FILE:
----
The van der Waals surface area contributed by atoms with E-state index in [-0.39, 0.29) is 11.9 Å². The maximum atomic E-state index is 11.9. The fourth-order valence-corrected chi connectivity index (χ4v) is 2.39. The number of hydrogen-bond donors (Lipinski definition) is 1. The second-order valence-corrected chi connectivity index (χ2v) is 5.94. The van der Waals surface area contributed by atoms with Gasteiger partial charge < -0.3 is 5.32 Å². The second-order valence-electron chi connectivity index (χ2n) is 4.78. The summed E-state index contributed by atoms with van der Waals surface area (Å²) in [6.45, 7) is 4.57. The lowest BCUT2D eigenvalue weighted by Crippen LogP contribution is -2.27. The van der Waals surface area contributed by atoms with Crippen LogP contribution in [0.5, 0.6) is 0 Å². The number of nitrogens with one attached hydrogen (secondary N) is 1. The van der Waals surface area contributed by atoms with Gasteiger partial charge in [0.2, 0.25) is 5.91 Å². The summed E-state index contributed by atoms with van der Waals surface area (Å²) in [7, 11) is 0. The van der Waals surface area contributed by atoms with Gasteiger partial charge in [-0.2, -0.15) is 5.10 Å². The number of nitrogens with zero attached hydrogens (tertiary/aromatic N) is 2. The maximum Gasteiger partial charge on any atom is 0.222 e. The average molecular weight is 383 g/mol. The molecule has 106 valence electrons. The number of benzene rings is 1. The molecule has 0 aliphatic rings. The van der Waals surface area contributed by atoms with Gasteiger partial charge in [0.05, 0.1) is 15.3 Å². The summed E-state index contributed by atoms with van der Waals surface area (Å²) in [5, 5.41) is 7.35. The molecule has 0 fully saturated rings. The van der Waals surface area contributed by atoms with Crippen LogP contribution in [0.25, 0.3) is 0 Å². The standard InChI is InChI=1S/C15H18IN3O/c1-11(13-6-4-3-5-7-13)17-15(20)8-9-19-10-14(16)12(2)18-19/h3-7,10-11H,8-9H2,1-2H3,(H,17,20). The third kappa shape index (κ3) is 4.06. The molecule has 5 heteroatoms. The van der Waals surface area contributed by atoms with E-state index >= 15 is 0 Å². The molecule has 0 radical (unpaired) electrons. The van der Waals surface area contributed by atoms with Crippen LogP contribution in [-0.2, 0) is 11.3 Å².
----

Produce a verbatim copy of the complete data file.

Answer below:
The van der Waals surface area contributed by atoms with E-state index in [-0.39, 0.29) is 11.9 Å². The maximum atomic E-state index is 11.9. The fourth-order valence-corrected chi connectivity index (χ4v) is 2.39. The number of hydrogen-bond donors (Lipinski definition) is 1. The second-order valence-corrected chi connectivity index (χ2v) is 5.94. The van der Waals surface area contributed by atoms with Gasteiger partial charge < -0.3 is 5.32 Å². The second-order valence-electron chi connectivity index (χ2n) is 4.78. The summed E-state index contributed by atoms with van der Waals surface area (Å²) in [6.45, 7) is 4.57. The lowest BCUT2D eigenvalue weighted by Crippen LogP contribution is -2.27. The van der Waals surface area contributed by atoms with Crippen LogP contribution in [0.5, 0.6) is 0 Å². The number of nitrogens with one attached hydrogen (secondary N) is 1. The van der Waals surface area contributed by atoms with Gasteiger partial charge in [0.2, 0.25) is 5.91 Å². The summed E-state index contributed by atoms with van der Waals surface area (Å²) in [7, 11) is 0. The van der Waals surface area contributed by atoms with Gasteiger partial charge in [-0.2, -0.15) is 5.10 Å². The number of nitrogens with zero attached hydrogens (tertiary/aromatic N) is 2. The maximum Gasteiger partial charge on any atom is 0.222 e. The average molecular weight is 383 g/mol. The molecule has 106 valence electrons. The number of benzene rings is 1. The molecule has 0 aliphatic rings. The van der Waals surface area contributed by atoms with Gasteiger partial charge in [0.05, 0.1) is 15.3 Å². The summed E-state index contributed by atoms with van der Waals surface area (Å²) in [5, 5.41) is 7.35. The molecule has 0 fully saturated rings. The van der Waals surface area contributed by atoms with Crippen LogP contribution in [0.25, 0.3) is 0 Å². The standard InChI is InChI=1S/C15H18IN3O/c1-11(13-6-4-3-5-7-13)17-15(20)8-9-19-10-14(16)12(2)18-19/h3-7,10-11H,8-9H2,1-2H3,(H,17,20). The third kappa shape index (κ3) is 4.06. The molecule has 5 heteroatoms. The van der Waals surface area contributed by atoms with E-state index >= 15 is 0 Å². The molecule has 0 radical (unpaired) electrons. The van der Waals surface area contributed by atoms with Crippen LogP contribution in [-0.2, 0) is 11.3 Å².